HS adds 15-inch alloy wheels, steering wheel stereo controls, an alarm, locking wheelnuts, electrically folding door mirrors with an indicator, front foglights, automatic headlights and automatic wipers, a leather steering wheel, front drivers armrest, rear speakers and a USB socket.
HX models include a panoramic glass roof, a leather gear lever, a rear centre armrest, leather upholstered seats and the HFT hands free telephone system.
T models add an integrated SSD satellite navigation with Traffic Message Channel (TMC) and integrated bluetooth handsfree telephone system (the auxiliary socket is deleted).
Child seats that fit a Honda Jazz Hybrid (2011 – 2015)Our unique Car Seat Chooser shows you which child car seats will fit this car and which seat positions that they will fit, so that you don't have to check every car seat manufacturer's website for compatibility.
What's the Honda Jazz Hybrid (2011 – 2015) like to drive?
- Readers report Real MPG to be between 42–65 mpg
The Jazz Hybrid was launched when Honda facelifted the Jazz range, so it gets the new look front and rear bumpers which have been designed to reduce drag. The hybrid model also gets the front grille, headlights and tail lamps finished in a chrome blue surround to mark it out from the petrol models.
The cleanest Jazz has the same engine as the Insight – a 1.3-litre i-VTEC petrol engine with Honda’s IMA (Integrated Motor Assist) technology and an automatic CVT gearbox. The sportier CR-Z uses a 1.5-litre i-VTEC engine. Despite the Insight being larger, there's actually very little difference in weight - the Jazz is around 30kg lighter but it still feels more sprightly on the road.
The 1.3-litre engine produces 88PS with reasonable torque of 121Nm. But the key element of the Jazz Hybrid is obviously the electric motor. Not only does it help keep emissions down, it also aids performance with an extra 14PS and 78Nm of torque. It's different from Toyota systems in that the Honda IMA system is a parallel system - in other words the electric motor is mounted directly on the engine’s crankshaft between the engine and transmission. Toyota uses a series-parallel system which means it can run on just the engine, just the batteries, or a combination of both.
The Jazz can run on purely electric mode though, at low speeds and the engine is super smooth. This makes it ideal for city driving - indeed this is the environment the Jazz Hybrid is designed for. The light steering and good all round visibility make it ideal for busy traffic and slotting into small parking spaces. The IMA system responds quickly too and so the Jazz Hybrid is nippy away from the lights.
Honda has adjusted the suspension settings on the Jazz to increase ride comfort and improve handling. The Hybrid benefits from these changes and is more refined over uneven roads, plus it feels a touch keener in bends. It's no sports car and isn't very involving to drive, but it's easy and fuss free. The revised Jazz has also been given additional steering resistance to improve its 'on-centre' feel.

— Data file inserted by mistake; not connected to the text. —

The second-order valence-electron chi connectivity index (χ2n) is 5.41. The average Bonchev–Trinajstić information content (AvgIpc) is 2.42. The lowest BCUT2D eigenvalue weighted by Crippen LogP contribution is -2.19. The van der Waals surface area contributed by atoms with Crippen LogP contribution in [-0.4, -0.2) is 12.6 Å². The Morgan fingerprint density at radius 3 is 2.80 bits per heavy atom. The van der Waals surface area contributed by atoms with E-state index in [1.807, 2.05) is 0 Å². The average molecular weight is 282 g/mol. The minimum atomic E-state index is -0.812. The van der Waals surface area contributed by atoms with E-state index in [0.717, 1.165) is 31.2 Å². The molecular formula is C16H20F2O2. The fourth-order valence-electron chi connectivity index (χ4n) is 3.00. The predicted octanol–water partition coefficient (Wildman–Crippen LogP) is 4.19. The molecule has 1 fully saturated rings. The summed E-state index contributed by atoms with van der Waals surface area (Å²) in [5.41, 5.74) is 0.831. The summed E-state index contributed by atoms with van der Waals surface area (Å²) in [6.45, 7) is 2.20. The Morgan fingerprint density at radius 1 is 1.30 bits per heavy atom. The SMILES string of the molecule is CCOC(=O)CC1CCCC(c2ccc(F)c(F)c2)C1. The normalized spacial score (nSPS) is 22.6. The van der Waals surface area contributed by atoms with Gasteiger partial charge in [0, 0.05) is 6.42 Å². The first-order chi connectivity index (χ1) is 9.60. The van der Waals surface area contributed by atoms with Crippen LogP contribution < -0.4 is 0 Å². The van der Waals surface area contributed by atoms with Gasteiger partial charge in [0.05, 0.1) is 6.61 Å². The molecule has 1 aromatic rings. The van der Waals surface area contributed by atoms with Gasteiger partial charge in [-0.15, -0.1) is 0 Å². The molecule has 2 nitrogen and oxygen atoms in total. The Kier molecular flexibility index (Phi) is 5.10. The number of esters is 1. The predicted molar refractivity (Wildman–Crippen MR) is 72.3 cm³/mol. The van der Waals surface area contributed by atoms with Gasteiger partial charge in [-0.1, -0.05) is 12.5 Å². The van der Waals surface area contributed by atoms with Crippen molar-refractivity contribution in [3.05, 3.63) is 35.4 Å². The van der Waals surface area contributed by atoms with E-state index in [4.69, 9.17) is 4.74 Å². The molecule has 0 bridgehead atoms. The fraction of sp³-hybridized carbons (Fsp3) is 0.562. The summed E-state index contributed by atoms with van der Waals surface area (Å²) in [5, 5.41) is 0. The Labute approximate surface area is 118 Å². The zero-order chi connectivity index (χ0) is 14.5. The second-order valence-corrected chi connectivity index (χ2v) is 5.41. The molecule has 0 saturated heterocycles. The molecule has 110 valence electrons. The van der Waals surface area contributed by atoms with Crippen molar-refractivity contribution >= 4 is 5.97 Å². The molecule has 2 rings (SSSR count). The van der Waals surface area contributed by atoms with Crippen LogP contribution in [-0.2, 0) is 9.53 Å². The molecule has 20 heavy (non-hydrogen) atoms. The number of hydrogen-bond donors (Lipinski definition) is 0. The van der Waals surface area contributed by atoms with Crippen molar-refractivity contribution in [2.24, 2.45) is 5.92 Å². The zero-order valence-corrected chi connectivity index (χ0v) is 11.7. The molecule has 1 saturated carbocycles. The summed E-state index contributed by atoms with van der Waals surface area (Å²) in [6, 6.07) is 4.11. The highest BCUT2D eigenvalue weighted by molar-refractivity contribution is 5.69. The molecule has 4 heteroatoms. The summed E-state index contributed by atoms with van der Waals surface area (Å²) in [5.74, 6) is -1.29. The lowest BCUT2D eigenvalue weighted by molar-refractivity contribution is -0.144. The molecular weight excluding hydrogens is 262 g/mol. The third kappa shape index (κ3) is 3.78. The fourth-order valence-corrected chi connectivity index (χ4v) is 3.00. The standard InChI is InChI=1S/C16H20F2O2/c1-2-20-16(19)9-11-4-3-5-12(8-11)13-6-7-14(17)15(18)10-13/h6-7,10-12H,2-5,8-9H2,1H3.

There's also good news when it comes to the gearbox. Honda has replaced the i-SHIFT automated manual that was originally fitted in the Jazz (and wasn't universally liked) with a traditional CVT automatic with a torque converter clutch. It's incredibly smooth with continuous and seamless gear shifts, making the Jazz Hybrid relaxing to drive.
It also helps economy and the Jazz Hybrid can average a claimed 62.8mpg. What is surprising is the CO2 figure. At 104g/km it's not exempt from the central London congestion charge, unlike the Toyota Prius or 'green' diesels like the Volkswagen Polo BlueMotion. Annual road tax is only £10 so that's not much to get worried about, but if you regularly drive into the centre of the capital and don't want to pay for the privilege, you'll have to forget about the Jazz Hybrid.
Out of the city the Jazz Hybrid show's another weakness. The CVT gearbox isn't designed for performance and asking the Jazz Hybrid to accelerate results in continuous and noisy revs. Not a very pleasant experience. It's okay to say the Jazz is designed for the city, but it struggles when during even moderate acceleration - such as joining a motorway or tackling a long hill - and the engine noise quickly becomes irritating.
|1.3 Hybrid||63 mpg||12.1–12.3 s||104 g/km|
Real MPG average for a Honda Jazz Hybrid (2011 – 2015)
Real MPG was created following thousands of readers telling us that their cars could not match the official figures.
Real MPG gives real world data from drivers like you to show how much fuel a vehicle really uses.
Diesel or petrol? If you're unsure whether to go for a petrol or diesel (or even an electric model if it's available), then you need our Petrol or Diesel? calculator. It does the maths on petrols, diesels and electric cars to show which is best suited to you.
What have we been asked about the Honda Jazz Hybrid (2011 – 2015)?
Every day we're asked hundreds of questions from car buyers and owners through Ask Honest John. Our team of experts, including the nation's favourite motoring agony uncle - Honest John himself - answer queries and conudrums ranging from what car to buy to how to care for it as an owner. If you could do with a spot of friendly advice before buying you're next car, get in touch and we'll do what we can to help.
Can you suggest a small, economical car to replace our old diesel?
What Cars Are Similar To The Honda Jazz Hybrid (2011 – 2015)?
Unclear on what your next car should be? Use our Car Chooser to pick something that suits your needs.
What do owners think?
Our view gives your our opinion, based on driving hundreds of cars every year, but you can't beat the views of someone who lives with a car day-in, day out.
- 5 star 100%
- 4 star
- 3 star
- 2 star
- 1 star